There were many reasons why I got married (contrary to popular opinion, I did love him) and many reasons why I’m no longer married (contrary to popular opinion, it is not solely because I’m a b****). Of topics that I’d rather spend time discussing, the former is a lot less depressing, annoying and . . . personal.
I did truly love the man I thought I was marrying. I don’t, however, think I would have married him if I were raised differently. What I mean is: I’m a Christian.
These days some of my friends would (judgmentally) disagree with that: I curse like a sailor, rail against the church (as I’m about to do) and support the lethal four: Obama, Abortion, Science and The Gays. I still believe in God and Jesus, though, and for a long time I took it a lot more seriously. I went to Sunday school and youth group and, eventually, I even joined a college Christian organization. I was one hardcore bible thumper.
Except that I only thumped on certain parts of it. Namely: things having to do with love, women and marriage. That’s not because I was a marriage-obsessed teenager. I’d spent most of my life scoffing at the idea of being permanently attached to “some idiot.” I took those parts seriously because the church is marriage-obsessed. Here’s what an average night at women’s Bible study looked like:
Read Song of Solomon to encourage you to keep yourself perfect for your future husband.
Someone bursts into tears because five years, three months or two days ago they went “too far” with a boy.
Shoulder patting, sniffling and more confessions commence.
Someone reminds us that once we confess our sins, we’re made pure again.
(There are plenty of virgins-twice-removed floating around churches.)
Someone reads us Psalms 37:4 about how once we learn to delight in the Lord, then he’ll bring us a husband.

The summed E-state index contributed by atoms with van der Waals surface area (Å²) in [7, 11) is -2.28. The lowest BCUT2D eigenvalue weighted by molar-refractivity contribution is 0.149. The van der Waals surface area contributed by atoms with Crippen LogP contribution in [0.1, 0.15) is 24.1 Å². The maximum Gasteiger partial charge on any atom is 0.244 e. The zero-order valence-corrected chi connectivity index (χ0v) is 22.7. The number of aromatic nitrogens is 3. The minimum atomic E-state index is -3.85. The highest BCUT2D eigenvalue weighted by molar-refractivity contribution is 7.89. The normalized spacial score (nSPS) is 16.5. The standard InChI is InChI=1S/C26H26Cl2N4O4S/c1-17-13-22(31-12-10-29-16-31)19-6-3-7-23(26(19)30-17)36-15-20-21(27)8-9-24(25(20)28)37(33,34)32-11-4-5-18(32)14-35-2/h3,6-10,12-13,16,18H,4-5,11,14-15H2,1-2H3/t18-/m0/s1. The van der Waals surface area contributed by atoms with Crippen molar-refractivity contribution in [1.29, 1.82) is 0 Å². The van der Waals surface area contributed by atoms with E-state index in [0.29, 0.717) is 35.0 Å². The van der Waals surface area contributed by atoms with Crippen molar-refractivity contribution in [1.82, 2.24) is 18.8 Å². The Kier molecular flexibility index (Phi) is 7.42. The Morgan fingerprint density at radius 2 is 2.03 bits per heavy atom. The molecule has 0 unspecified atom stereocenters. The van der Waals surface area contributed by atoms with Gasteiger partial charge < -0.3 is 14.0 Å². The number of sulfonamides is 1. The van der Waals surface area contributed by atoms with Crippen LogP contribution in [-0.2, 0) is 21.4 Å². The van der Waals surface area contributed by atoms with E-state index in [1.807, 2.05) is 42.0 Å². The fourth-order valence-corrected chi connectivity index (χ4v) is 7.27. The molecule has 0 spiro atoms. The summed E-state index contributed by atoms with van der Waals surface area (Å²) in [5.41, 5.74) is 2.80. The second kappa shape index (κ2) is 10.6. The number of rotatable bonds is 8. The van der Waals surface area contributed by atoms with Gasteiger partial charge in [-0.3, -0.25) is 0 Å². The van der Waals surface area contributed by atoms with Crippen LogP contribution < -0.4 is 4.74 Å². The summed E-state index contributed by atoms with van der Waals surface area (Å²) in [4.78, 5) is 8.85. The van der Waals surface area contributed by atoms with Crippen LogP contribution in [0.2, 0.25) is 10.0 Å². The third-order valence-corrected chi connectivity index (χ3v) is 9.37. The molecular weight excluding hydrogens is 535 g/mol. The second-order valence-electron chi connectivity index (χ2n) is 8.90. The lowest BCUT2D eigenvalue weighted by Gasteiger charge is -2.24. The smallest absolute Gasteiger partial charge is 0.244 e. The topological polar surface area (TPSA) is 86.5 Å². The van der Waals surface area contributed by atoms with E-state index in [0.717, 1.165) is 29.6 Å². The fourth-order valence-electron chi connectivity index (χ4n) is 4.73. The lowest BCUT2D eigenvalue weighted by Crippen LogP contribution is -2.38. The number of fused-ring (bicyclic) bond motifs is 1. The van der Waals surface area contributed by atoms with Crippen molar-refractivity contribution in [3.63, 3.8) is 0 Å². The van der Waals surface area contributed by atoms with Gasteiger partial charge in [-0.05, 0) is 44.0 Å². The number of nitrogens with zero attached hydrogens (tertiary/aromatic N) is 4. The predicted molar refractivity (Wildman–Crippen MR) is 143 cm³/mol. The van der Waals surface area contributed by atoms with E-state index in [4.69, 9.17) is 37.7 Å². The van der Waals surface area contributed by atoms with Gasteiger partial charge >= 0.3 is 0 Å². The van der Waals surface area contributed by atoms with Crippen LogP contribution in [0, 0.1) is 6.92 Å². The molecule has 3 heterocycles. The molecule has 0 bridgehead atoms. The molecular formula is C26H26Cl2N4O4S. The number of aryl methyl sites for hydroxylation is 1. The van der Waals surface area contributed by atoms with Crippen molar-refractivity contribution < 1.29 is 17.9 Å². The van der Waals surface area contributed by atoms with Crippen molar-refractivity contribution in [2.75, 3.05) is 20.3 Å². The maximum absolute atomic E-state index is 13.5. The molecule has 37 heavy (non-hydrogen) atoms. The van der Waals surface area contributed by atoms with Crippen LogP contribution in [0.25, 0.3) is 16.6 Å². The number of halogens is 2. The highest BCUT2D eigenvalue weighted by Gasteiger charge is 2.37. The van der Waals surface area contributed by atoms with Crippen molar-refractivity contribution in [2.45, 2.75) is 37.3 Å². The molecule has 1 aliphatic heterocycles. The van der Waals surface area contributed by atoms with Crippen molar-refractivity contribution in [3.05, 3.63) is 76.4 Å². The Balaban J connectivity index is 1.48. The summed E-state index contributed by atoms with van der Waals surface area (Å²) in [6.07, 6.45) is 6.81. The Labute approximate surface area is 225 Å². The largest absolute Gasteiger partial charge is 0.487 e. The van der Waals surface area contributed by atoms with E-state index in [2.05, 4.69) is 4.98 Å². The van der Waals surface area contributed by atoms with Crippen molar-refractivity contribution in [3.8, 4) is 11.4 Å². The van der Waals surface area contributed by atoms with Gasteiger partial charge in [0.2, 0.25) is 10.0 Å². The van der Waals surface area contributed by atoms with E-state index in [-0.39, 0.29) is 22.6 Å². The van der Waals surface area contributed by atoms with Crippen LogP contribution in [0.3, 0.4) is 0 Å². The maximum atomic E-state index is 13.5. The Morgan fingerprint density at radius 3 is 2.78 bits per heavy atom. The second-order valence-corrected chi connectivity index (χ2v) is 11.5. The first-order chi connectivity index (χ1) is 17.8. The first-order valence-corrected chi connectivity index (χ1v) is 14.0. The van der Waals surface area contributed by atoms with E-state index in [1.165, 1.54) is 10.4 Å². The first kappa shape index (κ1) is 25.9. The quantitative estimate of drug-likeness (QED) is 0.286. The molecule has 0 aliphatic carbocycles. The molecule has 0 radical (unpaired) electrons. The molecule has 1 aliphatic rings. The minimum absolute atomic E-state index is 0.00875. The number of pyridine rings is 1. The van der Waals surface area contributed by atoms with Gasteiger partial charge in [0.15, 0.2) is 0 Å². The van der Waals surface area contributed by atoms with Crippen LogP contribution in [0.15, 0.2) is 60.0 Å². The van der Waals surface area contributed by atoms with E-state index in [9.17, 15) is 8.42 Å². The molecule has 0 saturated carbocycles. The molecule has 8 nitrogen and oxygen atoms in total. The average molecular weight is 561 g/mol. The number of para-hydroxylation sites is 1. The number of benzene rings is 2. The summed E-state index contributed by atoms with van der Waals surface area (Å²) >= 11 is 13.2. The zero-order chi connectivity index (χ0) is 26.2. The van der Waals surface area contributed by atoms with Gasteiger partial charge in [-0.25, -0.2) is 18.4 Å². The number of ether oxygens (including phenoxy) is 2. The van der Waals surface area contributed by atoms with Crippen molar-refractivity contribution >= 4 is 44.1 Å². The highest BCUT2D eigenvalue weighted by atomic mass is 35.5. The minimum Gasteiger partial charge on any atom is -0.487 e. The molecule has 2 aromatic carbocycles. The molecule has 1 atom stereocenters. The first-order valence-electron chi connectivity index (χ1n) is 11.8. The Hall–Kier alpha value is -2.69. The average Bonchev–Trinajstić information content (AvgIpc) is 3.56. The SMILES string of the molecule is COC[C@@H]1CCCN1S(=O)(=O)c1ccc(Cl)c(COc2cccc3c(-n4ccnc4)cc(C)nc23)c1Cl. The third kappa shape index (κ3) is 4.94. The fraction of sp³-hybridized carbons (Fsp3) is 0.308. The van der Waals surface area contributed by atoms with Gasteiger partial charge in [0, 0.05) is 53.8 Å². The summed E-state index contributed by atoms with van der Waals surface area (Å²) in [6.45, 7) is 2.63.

Even at 16, I felt like the tears were way too much drama over something as inconsequential as a hymen. Not to mention that sometimes “too far” came nowhere near that.
That’s all we were taught, though. Men’s bible study explored all the books of the Bible, toyed around with learning Hebrew and dove deep into the history and mechanics of things. Meanwhile, a few feet and a wall or two away, we learned how to be good wives, good Christian women, good little virgin girls.
It’s not that I have a problem with the concept of saving yourself for marriage or that I think what the Bible teaches girls about being a wife is wrong. What bothers me is that it often felt like that was all we were ever learning. When that’s the only lesson driven into you, you begin to feel like the only way to be a good Christian woman is to get married and start being fruitful. (There’s no possible way you could ever be a good mother without a husband. That’s another awesome gem you learn in Bible study.) If that’s the only way, it starts to become your only goal.
That’s unacceptable. Being someone’s wife should never be anyone’s goal. It should be a “Wouldn’t it be nice” or a “Maybe someday.” Women need legitimate goals — things to work toward, not swoon for. They should want to be real things: ballerinas, doctors, lawyers, writers, firefighters or astronauts. They should want to be their own person, whoever that might be, first. A husband should be the added bonus that comes along the way.
I got married when I was 23 because that seemed like what I was supposed to do when I was a good Christian girl with a steady boyfriend whom I loved quite a lot. I felt that way because that’s what the church taught me. I got divorced because who the hell gets married when they haven’t even figured themselves out yet, much less the mind-boggling creature they married?
The Bible didn’t prepare me properly for things like leftovers and glasses being chucked across rooms or how to deal with hissy fits over grocery store outings. I learned how to handle curveballs like those through experience. To gain experience, I needed to live … and get my nose out of my Bible.
People also like to ask if I think I’ll ever get married again. The Bible says, “No.” But if an attractive and emotionally stable enough guy ever asks, I’ll say, “I don’t know. Why? Are you asking?”
After all, my experiences have taught me that life is about making mistakes, not reading about or praying for the mistakes of others. So, what’s the worst that can happen?
CONTACT DEIRDRE KAYE: firstname.lastname@example.org